ISMICS 17 Annual Scientific Meeting, 7-10 June 2017, Rome Cavalieri, Rome, Italy
ISMICS 17 Annual Scientific Meeting, 7-10 June 2017, Rome Cavalieri, Rome, Italy
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Midterm Haemodynamic Performance Of The St. Jude Medical Trifecta Valve In The Small Aortic Annulus.
Benjamin Adams, Jacob Chacko, Joy Edlin, Shirish Ambekar, John Yap, Kulvinder Lall.
Barts Heart Centre, London, United Kingdom.

OBJECTIVE: The St. Jude Medical Trifecta aortic supra-annular bioprosthesis is regarded as the next generation in pericardial stented tissue valves. The unique design of tissue leaflets attached to the exterior of the valve stent provides unrivalled in-vivo mean gradients and hemodynamics. The aim of this prospective study was to evaluate the midterm hemodynamic performance of the Trifecta valve in patients with a small aortic annulus (Sizes 19mm & 21mm).
METHODS: One hundred and forty two consecutive patients undergoing aortic valve replacement using the St. Jude Medical Trifecta valve (Sizes 19mm & 21mm) at a single UK centre over a thirty-eight month period were included in this study. Patients undergoing concomitant cardiac procedures were included. Assessment of hemodynamic function was carried out using transthoracic echocardiography pre-operatively and at follow-up, as well as trans-esophageal echocardiography intra-operatively.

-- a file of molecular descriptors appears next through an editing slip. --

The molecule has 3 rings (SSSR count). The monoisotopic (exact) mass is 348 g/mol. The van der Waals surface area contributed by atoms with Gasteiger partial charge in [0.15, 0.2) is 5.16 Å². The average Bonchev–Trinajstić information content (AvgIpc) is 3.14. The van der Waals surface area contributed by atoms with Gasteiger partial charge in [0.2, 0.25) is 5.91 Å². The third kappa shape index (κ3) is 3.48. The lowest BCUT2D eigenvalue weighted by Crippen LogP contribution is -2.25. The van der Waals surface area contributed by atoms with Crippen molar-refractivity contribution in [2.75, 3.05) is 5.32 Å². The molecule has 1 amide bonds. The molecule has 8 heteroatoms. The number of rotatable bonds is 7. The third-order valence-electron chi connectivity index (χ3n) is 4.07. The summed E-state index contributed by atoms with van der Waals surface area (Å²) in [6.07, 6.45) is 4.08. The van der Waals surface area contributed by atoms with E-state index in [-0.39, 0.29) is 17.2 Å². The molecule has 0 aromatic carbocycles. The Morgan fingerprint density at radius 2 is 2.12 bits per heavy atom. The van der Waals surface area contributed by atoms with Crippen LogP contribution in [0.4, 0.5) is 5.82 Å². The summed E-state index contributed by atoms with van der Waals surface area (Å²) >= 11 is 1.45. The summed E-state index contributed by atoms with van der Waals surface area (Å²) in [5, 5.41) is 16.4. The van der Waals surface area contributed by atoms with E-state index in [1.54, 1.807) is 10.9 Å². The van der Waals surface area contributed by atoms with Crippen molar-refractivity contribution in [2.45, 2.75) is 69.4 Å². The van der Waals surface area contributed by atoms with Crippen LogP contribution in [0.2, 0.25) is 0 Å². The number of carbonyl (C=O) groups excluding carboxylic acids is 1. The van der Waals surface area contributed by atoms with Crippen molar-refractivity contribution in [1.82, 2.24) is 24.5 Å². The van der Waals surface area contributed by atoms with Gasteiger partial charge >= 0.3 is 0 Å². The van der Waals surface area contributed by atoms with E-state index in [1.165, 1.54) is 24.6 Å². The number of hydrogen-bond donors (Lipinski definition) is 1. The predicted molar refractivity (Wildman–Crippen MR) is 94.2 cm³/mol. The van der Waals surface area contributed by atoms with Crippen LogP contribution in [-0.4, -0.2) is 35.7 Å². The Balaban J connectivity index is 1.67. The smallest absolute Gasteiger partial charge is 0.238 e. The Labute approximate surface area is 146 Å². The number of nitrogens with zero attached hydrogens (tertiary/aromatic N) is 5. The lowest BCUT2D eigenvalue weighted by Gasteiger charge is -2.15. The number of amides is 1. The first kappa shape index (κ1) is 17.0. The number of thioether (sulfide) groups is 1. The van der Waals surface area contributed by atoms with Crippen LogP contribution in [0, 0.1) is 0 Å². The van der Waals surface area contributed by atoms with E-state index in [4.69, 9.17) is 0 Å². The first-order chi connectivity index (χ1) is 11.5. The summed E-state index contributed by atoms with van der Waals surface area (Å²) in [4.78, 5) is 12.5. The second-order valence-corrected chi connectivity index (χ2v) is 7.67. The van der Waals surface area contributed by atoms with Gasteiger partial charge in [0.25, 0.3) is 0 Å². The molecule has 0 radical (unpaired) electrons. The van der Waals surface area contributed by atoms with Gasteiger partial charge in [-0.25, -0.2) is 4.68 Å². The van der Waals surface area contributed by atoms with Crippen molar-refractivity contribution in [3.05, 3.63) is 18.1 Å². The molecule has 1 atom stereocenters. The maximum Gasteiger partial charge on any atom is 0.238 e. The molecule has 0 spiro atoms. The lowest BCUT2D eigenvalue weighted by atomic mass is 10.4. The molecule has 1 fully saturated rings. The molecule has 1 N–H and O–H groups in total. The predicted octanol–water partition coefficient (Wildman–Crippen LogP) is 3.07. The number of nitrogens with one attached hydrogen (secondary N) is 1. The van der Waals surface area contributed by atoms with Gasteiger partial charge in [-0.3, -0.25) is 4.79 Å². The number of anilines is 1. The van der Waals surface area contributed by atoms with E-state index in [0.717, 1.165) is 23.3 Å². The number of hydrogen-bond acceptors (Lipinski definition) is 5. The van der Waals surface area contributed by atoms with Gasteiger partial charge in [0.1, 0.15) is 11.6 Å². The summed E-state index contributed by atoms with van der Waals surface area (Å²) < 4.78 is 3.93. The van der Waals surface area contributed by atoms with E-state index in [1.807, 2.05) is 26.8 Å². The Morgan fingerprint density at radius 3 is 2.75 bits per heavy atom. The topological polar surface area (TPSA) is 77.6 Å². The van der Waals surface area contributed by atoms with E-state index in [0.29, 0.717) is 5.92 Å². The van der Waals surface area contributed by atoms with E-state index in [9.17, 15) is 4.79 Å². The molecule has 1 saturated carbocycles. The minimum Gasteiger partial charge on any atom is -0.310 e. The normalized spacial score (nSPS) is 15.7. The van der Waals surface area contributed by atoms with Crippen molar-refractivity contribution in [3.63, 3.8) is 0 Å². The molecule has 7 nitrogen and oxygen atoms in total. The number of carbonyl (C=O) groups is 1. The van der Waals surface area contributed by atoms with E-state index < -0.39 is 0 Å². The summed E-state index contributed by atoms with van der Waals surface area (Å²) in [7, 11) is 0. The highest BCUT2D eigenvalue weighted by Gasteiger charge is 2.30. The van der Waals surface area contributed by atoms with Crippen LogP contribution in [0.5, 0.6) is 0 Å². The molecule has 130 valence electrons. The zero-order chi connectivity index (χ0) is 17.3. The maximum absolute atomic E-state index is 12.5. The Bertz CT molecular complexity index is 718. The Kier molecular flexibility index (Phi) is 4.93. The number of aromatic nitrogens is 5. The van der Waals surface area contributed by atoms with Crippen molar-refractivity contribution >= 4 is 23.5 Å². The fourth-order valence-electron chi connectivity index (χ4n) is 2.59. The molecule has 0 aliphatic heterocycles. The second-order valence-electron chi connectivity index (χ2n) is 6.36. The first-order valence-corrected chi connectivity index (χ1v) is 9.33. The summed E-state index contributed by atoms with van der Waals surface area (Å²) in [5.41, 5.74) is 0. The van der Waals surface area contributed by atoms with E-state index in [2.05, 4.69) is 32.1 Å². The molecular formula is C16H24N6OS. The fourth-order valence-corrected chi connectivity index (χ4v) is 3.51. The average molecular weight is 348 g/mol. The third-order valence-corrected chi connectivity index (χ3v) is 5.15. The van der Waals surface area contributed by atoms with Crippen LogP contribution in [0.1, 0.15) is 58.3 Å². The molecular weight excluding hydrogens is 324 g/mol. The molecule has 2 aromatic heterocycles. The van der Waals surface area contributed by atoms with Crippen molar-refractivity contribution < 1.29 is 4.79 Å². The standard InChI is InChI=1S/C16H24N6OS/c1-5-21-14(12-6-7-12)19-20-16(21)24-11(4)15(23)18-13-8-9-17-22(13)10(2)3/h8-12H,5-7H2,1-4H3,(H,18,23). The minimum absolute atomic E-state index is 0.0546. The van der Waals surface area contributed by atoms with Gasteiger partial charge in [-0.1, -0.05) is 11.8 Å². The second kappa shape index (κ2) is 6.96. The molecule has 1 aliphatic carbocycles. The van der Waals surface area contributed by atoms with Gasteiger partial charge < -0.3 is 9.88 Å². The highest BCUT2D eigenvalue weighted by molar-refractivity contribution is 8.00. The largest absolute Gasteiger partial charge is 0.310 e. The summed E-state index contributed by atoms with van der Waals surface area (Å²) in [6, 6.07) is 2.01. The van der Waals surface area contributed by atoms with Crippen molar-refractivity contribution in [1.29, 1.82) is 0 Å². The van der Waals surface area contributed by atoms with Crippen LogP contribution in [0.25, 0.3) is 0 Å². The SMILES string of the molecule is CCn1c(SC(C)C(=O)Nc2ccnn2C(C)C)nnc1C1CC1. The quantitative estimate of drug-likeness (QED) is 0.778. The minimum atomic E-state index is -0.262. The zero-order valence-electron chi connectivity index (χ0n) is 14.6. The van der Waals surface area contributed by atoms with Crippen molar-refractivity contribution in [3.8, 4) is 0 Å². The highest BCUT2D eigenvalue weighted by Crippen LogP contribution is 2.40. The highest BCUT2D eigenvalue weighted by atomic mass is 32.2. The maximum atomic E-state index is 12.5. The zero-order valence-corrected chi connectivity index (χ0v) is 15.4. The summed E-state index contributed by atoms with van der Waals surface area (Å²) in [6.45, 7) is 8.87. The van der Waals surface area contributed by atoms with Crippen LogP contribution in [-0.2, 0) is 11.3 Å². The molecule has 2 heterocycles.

RESULTS: The study population consisted of 142 patients. Mean age was 78.7±10.4 years. Implanted valve sizes were 19mm (n=26) and 21mm (n=116). Subgroups mean post-operative pressure gradients were 11.4±3.6mmHg, 10.7±6.3mmHg 19mm & 21mm cohorts respectively. Overall mean post-operative left ventricular ejection fraction was 53.2±9.8%.
CONCLUSIONS: Clinicians have traditionally been reluctant to insert 19 and 21mm valves due to patient prosthesis mismatch and have resorted to aortic root enlargement surgery with associated increase in risk. Our experience demonstrate excellent haemodynamic performance of the Trifecta bioprosthetic valve in the small aortic annulus. Should longer-term results continue to show persistently low gradients in the smaller annulus, clinicians should carefully consider the necessity for aortic root enlargement surgery.

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